A medium was optimized to maximize PHA production with vinasse as carbon source. It was possible to determine the optimal culture medium composition and operating conditions. Vinasse composition had an important effect on productivity. FTIR spectrum, SEM micrography and melting temperature of extracted biopolymer are in good agreement with values reported in the literature.

This study demonstrated the successful utilization of vinasse for PHB production by Bacillus megaterium at the shake-flask level. Although promising at the laboratory level, scaled-up fermentation studies with better controlled conditions (mainly pH and dissolved oxygen) can provide further insight into the functional feasibility of PHA production from vinasse.

Availability of data and materials

All data generated or analyzed during this study are included in the manuscript.





Chemical oxygen demand


Biological oxygen demand


Total organic carbon


Total nitrogen


Carbon concentration


Nitrogen concentration


Phosphorus concentration


Gas chromatography



P :



Carbon/nitrogen ratio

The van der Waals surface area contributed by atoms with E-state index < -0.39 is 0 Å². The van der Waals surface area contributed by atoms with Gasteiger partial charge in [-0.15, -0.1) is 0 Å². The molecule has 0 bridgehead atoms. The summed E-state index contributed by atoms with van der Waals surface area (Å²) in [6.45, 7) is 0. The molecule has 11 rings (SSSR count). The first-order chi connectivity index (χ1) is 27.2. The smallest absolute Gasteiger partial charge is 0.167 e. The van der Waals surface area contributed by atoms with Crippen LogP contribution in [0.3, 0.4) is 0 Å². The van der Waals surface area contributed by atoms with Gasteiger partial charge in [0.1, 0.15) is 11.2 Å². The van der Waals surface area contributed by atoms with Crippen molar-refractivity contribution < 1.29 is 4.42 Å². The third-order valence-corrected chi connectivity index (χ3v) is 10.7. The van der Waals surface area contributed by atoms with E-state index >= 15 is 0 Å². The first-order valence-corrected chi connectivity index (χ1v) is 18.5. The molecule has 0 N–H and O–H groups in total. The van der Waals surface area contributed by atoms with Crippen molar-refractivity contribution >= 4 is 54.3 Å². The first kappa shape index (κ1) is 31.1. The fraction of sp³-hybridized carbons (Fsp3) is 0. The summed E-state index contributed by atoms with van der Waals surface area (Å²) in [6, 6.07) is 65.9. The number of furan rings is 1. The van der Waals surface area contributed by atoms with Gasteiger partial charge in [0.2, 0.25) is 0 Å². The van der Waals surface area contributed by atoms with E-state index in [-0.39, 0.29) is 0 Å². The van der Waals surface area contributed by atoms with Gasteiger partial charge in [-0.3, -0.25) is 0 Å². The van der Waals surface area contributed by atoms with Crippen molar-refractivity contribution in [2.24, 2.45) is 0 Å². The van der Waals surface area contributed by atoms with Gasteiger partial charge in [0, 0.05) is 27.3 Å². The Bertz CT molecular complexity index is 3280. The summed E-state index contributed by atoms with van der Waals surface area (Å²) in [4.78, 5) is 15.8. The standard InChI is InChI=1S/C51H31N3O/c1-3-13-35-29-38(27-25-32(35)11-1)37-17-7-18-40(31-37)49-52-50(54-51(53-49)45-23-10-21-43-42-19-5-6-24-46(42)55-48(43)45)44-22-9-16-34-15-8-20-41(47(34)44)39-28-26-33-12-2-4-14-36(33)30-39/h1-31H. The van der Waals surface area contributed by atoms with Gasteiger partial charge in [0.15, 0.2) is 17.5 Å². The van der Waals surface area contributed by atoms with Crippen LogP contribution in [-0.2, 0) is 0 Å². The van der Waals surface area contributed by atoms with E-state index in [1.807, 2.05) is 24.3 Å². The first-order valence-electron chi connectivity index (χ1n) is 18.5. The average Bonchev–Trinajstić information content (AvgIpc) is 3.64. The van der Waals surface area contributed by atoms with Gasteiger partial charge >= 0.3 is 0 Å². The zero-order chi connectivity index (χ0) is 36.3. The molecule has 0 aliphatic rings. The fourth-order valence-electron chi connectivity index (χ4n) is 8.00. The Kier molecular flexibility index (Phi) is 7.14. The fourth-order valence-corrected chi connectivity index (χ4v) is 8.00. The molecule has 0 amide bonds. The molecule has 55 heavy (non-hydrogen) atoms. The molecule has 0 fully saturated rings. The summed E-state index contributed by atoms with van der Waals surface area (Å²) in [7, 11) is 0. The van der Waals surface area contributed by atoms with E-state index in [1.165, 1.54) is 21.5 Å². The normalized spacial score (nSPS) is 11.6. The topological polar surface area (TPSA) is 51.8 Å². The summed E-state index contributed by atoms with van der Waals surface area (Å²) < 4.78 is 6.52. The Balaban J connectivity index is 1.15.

T :


t :

Fermentation time


Fourier-transform infrared spectroscopy


Scanning electron microscopy


Differential scanning calorimetry


Thermogravimetric analysis

T d :

Thermal degradation temperature


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We express our gratitude to Consejo Nacional de Investigaciones Científicas y Técnicas, Agencia Nacional de Promoción Científica y Tecnológica, and Universidad Nacional del Sur for their financial support.


This work was financed by Consejo Nacional de Investigaciones Científicas y Técnicas (Grant Number: PIP 112-201501-00127), Agencia Nacional de Promoción Científica y Tecnológica (Grant Number: PICT-2014-2410).

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DT designed and performed experiments to optimize culture media and fermentation conditions using vinasse to PHA production, collected and analyzed data, and drafted the manuscript. OV helped to perform and collect data to characterize the extracted PHA, as well as supervised and revised the manuscript. MV designed and supervised the entire work, as well as drafted and revised the manuscript. All authors read and approved the final manuscript.

Corresponding author

Correspondence to Marcelo A. Villar.

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Trapé, D.V., López, O.V. & Villar, M.A. Vinasse: from a residue to a high added value biopolymer. Bioresour. Bioprocess. 8, 130 (2021).